Local monitors of air quality suggest the uneven nature of these actual isochromes as maps–they are reconstructions of what can only be sensed locally, and does not exist in any tangible way we can perceive–but presented what we needed to see in a tiler that made differences popped, highlighting what mattered, in ways that left cities fall into the bottom of the new colors that blanketed the state, in which local sensors somehow revealed what really mattered on August 20: if the “map” is only a snapshot of one moment, it showed the state awash in ozone and PPM.

AirNow/August 20, 2020
Air Quality Index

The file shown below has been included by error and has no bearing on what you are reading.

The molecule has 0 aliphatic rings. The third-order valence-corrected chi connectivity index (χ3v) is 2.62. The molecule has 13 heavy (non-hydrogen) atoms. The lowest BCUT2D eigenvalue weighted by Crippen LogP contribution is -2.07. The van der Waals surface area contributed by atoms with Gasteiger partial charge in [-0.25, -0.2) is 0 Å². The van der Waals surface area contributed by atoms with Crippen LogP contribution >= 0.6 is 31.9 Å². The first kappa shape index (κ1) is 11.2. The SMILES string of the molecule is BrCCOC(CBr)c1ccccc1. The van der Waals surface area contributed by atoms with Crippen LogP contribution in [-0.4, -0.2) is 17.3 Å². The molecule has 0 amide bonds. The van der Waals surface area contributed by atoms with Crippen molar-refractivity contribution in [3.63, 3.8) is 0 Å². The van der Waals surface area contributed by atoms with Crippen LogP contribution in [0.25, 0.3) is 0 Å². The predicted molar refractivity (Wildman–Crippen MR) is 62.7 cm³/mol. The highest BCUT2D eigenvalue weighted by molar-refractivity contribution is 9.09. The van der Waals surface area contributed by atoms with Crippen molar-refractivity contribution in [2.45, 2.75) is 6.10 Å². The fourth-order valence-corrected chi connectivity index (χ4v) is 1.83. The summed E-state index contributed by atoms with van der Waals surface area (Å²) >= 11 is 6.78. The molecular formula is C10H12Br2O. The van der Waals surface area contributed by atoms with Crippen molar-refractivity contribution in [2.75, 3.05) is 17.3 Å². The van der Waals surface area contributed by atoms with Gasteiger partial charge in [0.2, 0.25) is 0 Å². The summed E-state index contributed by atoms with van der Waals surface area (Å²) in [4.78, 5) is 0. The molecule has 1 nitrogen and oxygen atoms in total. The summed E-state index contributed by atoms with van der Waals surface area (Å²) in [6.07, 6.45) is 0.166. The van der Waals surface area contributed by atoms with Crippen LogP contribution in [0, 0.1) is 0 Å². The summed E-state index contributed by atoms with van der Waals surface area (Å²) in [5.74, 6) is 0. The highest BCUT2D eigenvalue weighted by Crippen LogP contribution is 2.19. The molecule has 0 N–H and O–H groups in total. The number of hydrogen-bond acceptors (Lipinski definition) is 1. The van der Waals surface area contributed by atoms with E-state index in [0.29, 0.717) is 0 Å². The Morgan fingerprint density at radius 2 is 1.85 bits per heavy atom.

We were in a sort of existential unfolding in relation to these maps, even if we could also read them as reminders of what might be called “deep history”: deep history was introduced by Annalistes to trace climatic shifts, the deep “undersea” shifts of time, on which events lie as flotsam, moved by their deep currents that ripple across the economy in agrarian societies, suggesting changes from which modern society is in some sense free. “Deep History” has to some extent been reborn via neurosciences, as a history of the evolution of the mind, and of cognition, in a sort of master-narrative of the changes of human cognition and perception that makes much else seem epiphenomenal. If the below real-time map was time-stamped, it suggested a deep history of climate of a more specific variety: it was a map of one moment, but was perched atop a year of parched forests, lack of groundwater, and increased surface temperatures across the west: Sacramento had not received rain since February in an extremely dry winter; its inter was 46% drier than normal, and the winder in Fresno was 45% dryer in February. They are, in other words, both real-time and deep maps, and demand that we toggle between these maps as the true “layers” of ecological map on which we might gain purchase.